This 1943 Boeing /Stearman B75N1 Is the Quintessential Biplane and an ‘AircraftForSale’ Top Pick

Designed for civilian use, it quickly entered military application as a primary trainer during World War II.

the Boeing Stearman Model 75 looks the way a biplane should. [Courtesy: Dean Castillo]

Each day, the team at Aircraft For Sale picks an airplane that catches our attention because it is unique, represents a good deal, or has other interesting qualities. You can read Aircraft For Sale: Today’s Top Pick at daily.

The Stearman Model 75 biplane is a classic that seems to gain popularity with each passing year. The military versions, known as the PT-13, PT-17, and PT-18, depending on whether they had a Lycoming, Continental, or Jacobs engine, taught the bulk of new military cadets how to fly before they moved on to a more complex monoplane trainer like the Vultee BT-13 Valiant.

Today, many general aviation pilots take far more hours learning to fly these machines than the military trainees were allotted. However, people familiar with the Stearman will tell you it is easy to fly and still makes an ideal trainer, especially for pilots interested in eventually flying higher-performance tailwheel aircraft like AT-6s, fighters, and other warbirds.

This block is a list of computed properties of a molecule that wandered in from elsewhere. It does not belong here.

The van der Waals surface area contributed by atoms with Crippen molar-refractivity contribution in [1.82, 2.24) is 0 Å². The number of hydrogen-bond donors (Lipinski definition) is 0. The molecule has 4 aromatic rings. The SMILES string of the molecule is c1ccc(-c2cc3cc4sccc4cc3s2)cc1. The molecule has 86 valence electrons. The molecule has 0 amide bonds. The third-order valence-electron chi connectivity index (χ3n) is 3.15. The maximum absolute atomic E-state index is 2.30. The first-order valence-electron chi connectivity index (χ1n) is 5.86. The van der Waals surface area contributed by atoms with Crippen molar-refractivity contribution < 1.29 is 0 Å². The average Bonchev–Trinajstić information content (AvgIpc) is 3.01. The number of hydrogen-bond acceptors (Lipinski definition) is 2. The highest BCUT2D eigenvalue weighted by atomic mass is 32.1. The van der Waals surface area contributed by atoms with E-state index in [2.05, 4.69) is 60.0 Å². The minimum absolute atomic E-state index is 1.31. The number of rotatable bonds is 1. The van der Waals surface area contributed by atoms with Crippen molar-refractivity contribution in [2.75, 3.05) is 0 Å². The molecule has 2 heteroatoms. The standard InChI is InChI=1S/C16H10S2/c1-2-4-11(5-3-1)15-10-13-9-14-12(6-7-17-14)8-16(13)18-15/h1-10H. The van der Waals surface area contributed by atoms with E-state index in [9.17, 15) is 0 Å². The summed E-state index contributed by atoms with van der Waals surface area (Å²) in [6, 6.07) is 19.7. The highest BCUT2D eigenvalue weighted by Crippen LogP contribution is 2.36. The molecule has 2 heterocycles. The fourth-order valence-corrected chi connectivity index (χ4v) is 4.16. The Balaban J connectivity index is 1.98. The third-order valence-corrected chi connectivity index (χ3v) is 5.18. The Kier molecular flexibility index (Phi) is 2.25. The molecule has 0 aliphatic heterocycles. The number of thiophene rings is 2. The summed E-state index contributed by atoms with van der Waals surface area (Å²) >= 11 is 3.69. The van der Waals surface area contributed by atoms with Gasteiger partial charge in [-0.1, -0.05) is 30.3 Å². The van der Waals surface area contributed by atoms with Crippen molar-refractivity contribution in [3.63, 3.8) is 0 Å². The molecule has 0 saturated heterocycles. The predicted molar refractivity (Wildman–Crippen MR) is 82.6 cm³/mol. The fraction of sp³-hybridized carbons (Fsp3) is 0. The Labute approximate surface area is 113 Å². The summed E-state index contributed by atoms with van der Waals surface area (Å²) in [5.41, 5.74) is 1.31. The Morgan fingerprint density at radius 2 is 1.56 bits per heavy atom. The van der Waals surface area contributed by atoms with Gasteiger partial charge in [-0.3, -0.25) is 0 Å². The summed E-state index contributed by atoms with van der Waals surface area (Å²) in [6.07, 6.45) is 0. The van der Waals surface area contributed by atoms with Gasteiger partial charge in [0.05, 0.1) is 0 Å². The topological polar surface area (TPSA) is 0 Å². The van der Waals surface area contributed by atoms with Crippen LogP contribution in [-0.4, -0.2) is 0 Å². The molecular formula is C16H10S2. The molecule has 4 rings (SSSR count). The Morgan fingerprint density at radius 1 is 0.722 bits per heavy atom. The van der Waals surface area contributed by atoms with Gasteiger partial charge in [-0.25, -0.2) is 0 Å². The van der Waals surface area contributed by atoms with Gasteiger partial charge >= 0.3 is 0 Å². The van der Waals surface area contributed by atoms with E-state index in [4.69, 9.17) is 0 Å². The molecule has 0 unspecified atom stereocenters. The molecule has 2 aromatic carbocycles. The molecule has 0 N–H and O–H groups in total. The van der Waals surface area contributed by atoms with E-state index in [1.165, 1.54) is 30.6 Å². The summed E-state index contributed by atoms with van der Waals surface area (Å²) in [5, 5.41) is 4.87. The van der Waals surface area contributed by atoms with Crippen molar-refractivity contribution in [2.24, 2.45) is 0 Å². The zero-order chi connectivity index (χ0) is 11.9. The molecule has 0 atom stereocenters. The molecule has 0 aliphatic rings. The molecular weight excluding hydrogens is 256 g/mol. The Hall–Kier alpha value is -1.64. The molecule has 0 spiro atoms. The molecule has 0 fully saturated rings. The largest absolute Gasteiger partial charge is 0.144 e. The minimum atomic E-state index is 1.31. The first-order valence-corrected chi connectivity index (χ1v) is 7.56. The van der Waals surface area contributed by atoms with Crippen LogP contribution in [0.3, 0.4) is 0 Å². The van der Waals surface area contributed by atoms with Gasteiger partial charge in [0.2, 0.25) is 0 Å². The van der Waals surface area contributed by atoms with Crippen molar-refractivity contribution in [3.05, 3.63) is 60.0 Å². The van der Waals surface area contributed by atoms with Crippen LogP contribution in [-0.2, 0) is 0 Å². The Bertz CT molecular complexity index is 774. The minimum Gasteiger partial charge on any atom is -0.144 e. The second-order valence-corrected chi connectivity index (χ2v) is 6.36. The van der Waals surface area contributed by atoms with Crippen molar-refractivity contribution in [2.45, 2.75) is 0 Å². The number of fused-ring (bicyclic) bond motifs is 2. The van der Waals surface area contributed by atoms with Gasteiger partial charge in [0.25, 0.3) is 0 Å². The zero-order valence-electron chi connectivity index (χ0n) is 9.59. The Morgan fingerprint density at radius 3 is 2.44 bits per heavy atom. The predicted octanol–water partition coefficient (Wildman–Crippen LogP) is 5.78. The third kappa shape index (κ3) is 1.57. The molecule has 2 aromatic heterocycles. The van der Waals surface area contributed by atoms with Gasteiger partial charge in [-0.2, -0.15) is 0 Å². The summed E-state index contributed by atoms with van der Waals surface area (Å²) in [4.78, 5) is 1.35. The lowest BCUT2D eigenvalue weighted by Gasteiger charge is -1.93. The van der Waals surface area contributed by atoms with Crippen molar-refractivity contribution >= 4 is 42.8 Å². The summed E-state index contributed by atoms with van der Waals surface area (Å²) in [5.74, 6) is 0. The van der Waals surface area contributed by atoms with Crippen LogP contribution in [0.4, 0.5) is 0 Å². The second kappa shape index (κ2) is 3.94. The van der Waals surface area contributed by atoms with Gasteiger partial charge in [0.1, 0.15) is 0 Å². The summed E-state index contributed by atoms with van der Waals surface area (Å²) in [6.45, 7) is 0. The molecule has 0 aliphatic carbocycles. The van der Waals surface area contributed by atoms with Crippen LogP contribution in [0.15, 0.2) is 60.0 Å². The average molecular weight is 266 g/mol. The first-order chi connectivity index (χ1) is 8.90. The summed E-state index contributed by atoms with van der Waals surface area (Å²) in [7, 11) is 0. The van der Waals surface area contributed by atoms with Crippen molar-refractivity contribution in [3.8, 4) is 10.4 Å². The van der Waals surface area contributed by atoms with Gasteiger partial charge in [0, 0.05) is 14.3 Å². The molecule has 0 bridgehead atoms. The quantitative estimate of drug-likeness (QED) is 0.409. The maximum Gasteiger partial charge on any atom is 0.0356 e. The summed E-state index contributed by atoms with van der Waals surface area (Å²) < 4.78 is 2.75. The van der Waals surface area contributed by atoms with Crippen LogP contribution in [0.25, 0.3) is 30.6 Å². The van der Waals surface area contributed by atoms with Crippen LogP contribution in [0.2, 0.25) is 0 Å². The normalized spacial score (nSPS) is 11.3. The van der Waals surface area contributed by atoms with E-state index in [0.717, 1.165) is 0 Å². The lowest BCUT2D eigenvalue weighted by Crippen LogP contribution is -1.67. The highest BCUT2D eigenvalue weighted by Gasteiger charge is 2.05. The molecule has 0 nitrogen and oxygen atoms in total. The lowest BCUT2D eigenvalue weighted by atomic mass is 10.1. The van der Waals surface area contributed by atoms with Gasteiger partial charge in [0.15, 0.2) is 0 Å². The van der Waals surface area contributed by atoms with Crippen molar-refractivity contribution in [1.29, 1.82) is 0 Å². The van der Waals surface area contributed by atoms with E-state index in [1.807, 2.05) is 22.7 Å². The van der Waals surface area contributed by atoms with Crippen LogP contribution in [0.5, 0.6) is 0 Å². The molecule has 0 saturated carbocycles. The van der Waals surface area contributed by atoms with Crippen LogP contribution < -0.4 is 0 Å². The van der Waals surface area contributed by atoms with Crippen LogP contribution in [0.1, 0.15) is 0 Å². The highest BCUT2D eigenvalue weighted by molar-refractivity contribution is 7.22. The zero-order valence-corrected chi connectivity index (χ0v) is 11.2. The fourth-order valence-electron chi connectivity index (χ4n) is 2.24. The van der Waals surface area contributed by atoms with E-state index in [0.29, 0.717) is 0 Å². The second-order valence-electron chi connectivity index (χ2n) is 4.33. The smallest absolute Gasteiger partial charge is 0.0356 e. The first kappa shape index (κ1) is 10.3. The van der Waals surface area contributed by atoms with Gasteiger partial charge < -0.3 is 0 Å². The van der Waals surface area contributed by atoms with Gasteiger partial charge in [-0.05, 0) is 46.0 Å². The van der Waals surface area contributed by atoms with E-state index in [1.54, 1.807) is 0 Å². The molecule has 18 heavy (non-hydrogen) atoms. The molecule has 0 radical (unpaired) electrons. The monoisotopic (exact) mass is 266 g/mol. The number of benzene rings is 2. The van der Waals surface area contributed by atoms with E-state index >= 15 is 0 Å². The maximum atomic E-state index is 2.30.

Flying a Stearman is also an utter joy, judging from the 15 minutes or so of stick time I received in a friend’s airplane in 2013. Looking down through the bracing of its bright yellow wings at the green forests of southeastern New York was an experience I will always treasure. I would like to repeat it someday, for a much longer flight. 

This 1943 Stearman has 4,287 hours on the airframe and five hours on its Lycoming R680-B4E radial engine and 418 hours on the propeller since overhaul. The VFR panel includes a Garmin GTX 327 transponder, GTR 225 radio, and uAvionix SkyBeacon ADS-B.

Other equipment and features include Redline brakes, Skytronics 24-volt, 50-amp alternator, Air Repair landing gear seal kit, Russ tailwheel kit, Airwolf oil filter, and Auto Fuel STC.

Pilots who want a taste—or perhaps just a hint—of what young cadets in World War II went through while learning to fly should consider this 1943 Boeing​/​Stearman B75N1. This type would have been the first aircraft many of those aspiring pilots had ever touched, and it is available for $139,900 on AircraftForSale.

You can arrange financing of the aircraft through FLYING Finance. For more information, email

Jonathan Welsh is a private pilot who worked as a reporter, editor and columnist with the Wall Street Journal for 21 years, mostly covering the auto industry. His passion for aviation began in childhood with balsa-wood gliders his aunt would buy for him at the corner store. Follow Jonathan on Twitter @JonathanWelsh4

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